August 19, 2010, 5:49 PM

Sccope brings its comparison shopping engine to the U.S.

U.K.-based Sccope expects to offer 10 million price points by early fall.

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Sccope, an online comparison shopping service operated by London-based Cogenta Systems Ltd., provides 3.5 million price points to compare among about 130 retailers in the U.K., where consumers can access its data from the web as well as from apps on their mobile devices. This week it launched a similar service in the U.S., enabling consumers to comparison shop at Sccope.com and on Sccope apps downloaded to their iPhones and BlackBerrys. Additional apps for Android and possibly other phones may become available later this year, says Cogenta CEO Douglas Orr.

“We made the decision to open in the U.K. first, get it all right, then hit the bigger U.S. market,” Orr says. “We’re adding about 2,000 products a day, and expect to have 10 million price points for comparison by the end of September."

Orr says that Sccope is also adding to its base of about 150 U.S. retailers. Patricia Walshe, manager of business development, marketing and affiliate relationships for the U.S. market, says Sccope’s current emphasis is in product categories such as books and electronics, and that it’s still working on populating categories such as apparel. Retailers that appeared in a recent click on its books category included Amazon.com, Overstock.com, BiggerBooks.com and eBooks.com. Merchants that appeared in its electronics category included Abe’s of Maine, Meijer, TigerDirect.com and Sears.com.

Unlike many comparison shopping sites that get their product information through direct electronic feeds from retailers, Sccope, like U.S.-based TheFind.com, uses its own proprietary web crawlers to capture basic pricing and product data from retail sites, updating it on Sccope once a day. Retailers then work through affiliate networks like LinkShare and Commission Junction to work out commission fees, Orr says.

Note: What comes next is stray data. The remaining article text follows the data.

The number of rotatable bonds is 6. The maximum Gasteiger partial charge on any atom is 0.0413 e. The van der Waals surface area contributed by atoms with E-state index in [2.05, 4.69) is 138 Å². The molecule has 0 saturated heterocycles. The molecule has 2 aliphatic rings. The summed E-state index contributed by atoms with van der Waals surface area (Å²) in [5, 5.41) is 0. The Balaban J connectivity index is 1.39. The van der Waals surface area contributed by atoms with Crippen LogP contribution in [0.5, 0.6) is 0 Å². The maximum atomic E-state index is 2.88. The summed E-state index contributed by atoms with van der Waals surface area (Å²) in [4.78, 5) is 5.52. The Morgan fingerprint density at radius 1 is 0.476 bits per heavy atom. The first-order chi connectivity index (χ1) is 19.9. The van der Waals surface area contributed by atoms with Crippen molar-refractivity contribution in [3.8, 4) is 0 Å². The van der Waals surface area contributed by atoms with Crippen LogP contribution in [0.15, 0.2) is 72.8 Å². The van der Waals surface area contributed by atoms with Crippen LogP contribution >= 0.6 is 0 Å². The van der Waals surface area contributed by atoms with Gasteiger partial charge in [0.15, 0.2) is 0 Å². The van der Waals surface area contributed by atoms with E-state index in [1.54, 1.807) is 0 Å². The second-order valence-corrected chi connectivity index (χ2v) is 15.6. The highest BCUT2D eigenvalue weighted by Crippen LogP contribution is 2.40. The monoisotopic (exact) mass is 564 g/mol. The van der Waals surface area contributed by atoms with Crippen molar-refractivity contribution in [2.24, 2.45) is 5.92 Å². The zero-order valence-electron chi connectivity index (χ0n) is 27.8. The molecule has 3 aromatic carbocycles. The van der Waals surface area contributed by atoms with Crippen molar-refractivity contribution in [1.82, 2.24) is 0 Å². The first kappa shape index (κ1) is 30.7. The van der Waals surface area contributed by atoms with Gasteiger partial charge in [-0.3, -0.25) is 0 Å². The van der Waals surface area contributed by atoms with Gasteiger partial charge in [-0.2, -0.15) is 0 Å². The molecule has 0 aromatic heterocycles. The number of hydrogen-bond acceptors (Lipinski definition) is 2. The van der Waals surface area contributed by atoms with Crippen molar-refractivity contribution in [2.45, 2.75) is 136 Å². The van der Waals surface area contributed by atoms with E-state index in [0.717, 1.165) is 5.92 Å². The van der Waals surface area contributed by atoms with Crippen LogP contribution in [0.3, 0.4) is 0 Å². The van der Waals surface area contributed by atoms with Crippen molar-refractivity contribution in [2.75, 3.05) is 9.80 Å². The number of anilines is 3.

He adds that Sccope ranks retailer listings based on the overall value they offer shoppers—for example, by factoring the total cost of receiving a package, including shipping costs and any complimentary items.

Scot Wingo, CEO of ChannelAdvisor Corp., which helps online retailers connect to e-marketplaces and comparison shopping sites, says the crawling method is not always the best way for comparison shopping engines to gather product data. “Many large web sites don’t want to be crawled and inhibit it,” he says.

Although Wingo says he’s unable to comment directly on Cogenta, he adds that crawling web sites is difficult for comparison shopping engines to do accurately, partly because the software programs that peruse the content of web sites may capture the wrong data when a web page presents multiple price points. If a web page shows a mark-down price offer, such as “Now $329, down from $399,” the crawler could grab the wrong number, Wingo says. “This can result in bad data,” he adds.

Orr, however, asserts that Cogenta has more experience with web crawlers than other comparison pricing operations. He notes that Cogenta’s roots are in using web crawlers to gather business pricing benchmarking data, a service it still offers through a separate service called NetPrice.

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